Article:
Conversations with Ben V
On today's agenda: The Early Films of Krystof Kieslowski
Turning to The Scar, I have to brag this time. Half-way though the film I said to Monica, "This is like some sort of socialist, Solidarity's coming 'Nashville.'" She asked me if I had read the CD cover and I told her I had not, which was true. You may recall that the cover speaks of the film as Altmanesque. Damn, maybe I should be submitting a blog to your film site! Seriously though, it might be just as valid to say that Altman is somewhat Kieslowski-like insofar as K. is coming out of a full-on documentarian orientation whereas A. has adopted certain features of pseudo-documentary style. In any case, both films are 1976, Scar for sure, Nashville I think. I wonder if A. and K. were aware of each other at the time.
Comparison aside, the left-over documentary feeling of Scar made it for me simultaneously fascinating and boring. Fascinating for the critique of the system and the functionaries in it. Boring because of a lack of character depth and dramatic tension in the dialogue. It just sort of unfolds in a rather dull way, yet it addresses profound social issues and displays serious political engagement, albeit in an indirect manner. It's not that there is no dramatic conflict. Yikes, there's a ton. It's that, more like a book, so much of the drama is implied in the interior consciousness and conscience of the main character. (The actor playing him gives an excellent performance I feel. By the way, I have been impressed by the acting work in all the K. films you have lent me and I suspect that he is not a leave-the-cattle-in-the-dark director.) But perhaps I am being too Western and even Hollywood in my reception. Perhaps much of the power of the film comes precisely from a kind of Kafka zone (except with some redemption thrown in) in which the style of the presentation is necessarily bloodless in order to deliver a message of alienation in the nth degree. As for the look of the thing, he must have built his story around an actual industrial project happening at the time because he gets some striking reality shots. The quick editing of the trees coming down is very powerful, as is the distant shot of the glowing cemetery.
I didn't make the connection between Altman and Kieslowski until I read the sleeve, but it certainly makes sense. I have no idea if they knew of each other at the time (I'm assuming they certainly did afterwards.) While I appreciated what Kieslowski was up to in The Scar, the film felt a little thin; it is certainly the most transparent of the four films I gave you, as Kieslowski is still operating like a documentarian, hoping that the actors and the landscape (rather than the storyline or dialogue) will convey all the meaning and emotion. This is often a very good thing, if you are in the hands of a master craftsman like Tarkovsky or even a lesser talent like Kim ki-duk, but if you're a fella who is still feeling his way around a film set, it's a bit of a risk. He certainly gets it better (and better) in the subsequent films. And yes, he is a great director of actors. I cannot think of a mediocre performance by any of his leads. If the three actresses who starred in the Three Colours are to be believed, he was very demanding, but also quite open to actor's suggestions. He seems to choose smart actors (and beautiful, sharp women) for key roles because he knows they'll bring something to the set. Oh, and I'm pretty sure that the factory he uses was an actual complex whose construction was halted because of financial difficulties (they had a few of those in 70s/80s Poland).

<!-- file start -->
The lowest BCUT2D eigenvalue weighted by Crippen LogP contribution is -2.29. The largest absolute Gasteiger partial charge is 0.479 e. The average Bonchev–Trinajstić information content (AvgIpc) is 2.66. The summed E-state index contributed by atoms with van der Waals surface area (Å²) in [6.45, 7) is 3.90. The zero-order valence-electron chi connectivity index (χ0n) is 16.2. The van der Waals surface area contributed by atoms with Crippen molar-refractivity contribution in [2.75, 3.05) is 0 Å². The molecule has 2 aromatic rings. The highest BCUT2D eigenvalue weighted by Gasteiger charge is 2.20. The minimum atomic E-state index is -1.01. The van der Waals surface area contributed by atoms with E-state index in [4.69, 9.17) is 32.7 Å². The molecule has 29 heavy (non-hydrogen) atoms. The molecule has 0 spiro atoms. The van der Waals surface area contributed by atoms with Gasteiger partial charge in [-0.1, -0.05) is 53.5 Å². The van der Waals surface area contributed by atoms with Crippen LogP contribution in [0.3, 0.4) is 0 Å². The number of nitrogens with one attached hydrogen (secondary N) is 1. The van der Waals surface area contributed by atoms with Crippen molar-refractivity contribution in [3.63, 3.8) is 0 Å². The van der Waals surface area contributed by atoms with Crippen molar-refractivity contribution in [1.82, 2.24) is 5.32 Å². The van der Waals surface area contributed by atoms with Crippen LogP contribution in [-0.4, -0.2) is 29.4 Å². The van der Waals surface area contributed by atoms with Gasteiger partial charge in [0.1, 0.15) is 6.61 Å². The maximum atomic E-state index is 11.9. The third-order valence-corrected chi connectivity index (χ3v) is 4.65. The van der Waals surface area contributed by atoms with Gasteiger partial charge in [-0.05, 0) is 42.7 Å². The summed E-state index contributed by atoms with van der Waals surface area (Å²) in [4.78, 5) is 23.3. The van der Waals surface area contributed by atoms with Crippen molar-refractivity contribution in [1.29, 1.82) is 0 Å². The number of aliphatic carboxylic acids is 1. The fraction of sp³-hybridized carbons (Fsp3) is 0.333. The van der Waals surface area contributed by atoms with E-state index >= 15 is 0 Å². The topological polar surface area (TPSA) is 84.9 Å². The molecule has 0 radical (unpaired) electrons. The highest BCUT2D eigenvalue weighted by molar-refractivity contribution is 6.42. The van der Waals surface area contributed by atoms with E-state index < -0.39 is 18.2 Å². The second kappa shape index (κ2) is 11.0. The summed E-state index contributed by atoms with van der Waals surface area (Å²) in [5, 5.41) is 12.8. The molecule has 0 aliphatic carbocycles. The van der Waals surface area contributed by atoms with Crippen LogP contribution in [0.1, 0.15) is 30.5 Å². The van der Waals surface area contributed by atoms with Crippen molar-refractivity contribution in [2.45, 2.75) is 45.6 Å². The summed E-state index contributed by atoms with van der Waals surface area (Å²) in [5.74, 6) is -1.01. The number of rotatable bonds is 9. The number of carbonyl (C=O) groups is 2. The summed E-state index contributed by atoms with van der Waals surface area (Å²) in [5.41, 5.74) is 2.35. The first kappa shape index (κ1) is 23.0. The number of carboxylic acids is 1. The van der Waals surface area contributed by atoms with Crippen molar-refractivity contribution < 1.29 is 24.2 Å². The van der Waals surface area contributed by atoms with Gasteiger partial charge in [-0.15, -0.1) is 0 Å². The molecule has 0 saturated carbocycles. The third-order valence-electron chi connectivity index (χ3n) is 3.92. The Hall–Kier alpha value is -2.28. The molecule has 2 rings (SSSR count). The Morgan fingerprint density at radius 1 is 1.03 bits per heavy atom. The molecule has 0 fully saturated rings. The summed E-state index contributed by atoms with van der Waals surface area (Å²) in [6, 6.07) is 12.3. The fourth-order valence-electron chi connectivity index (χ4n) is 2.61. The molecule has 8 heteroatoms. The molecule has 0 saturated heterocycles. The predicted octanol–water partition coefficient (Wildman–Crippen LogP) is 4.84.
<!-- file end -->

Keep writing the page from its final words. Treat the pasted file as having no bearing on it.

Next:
With Camera Buff you may recognize the lead actor, who also makes an appearance in other Kieslowski films. He's in the final film in The Decalogue, the one about the stamp collectors, plus I believe he was also the brother/hairdresser in White. He's a fine comic actor.
I gather we are in agreement about The Scar, although the more I dwell on it, the more I find it portrays a sort of alienation which I associate especially with Eastern Europe and Russia; i.e., in relation to a state that never passed through a bourgeois-liberal stage of development. But I will not dwell on it any more because I'm too pumped about Camera Buff.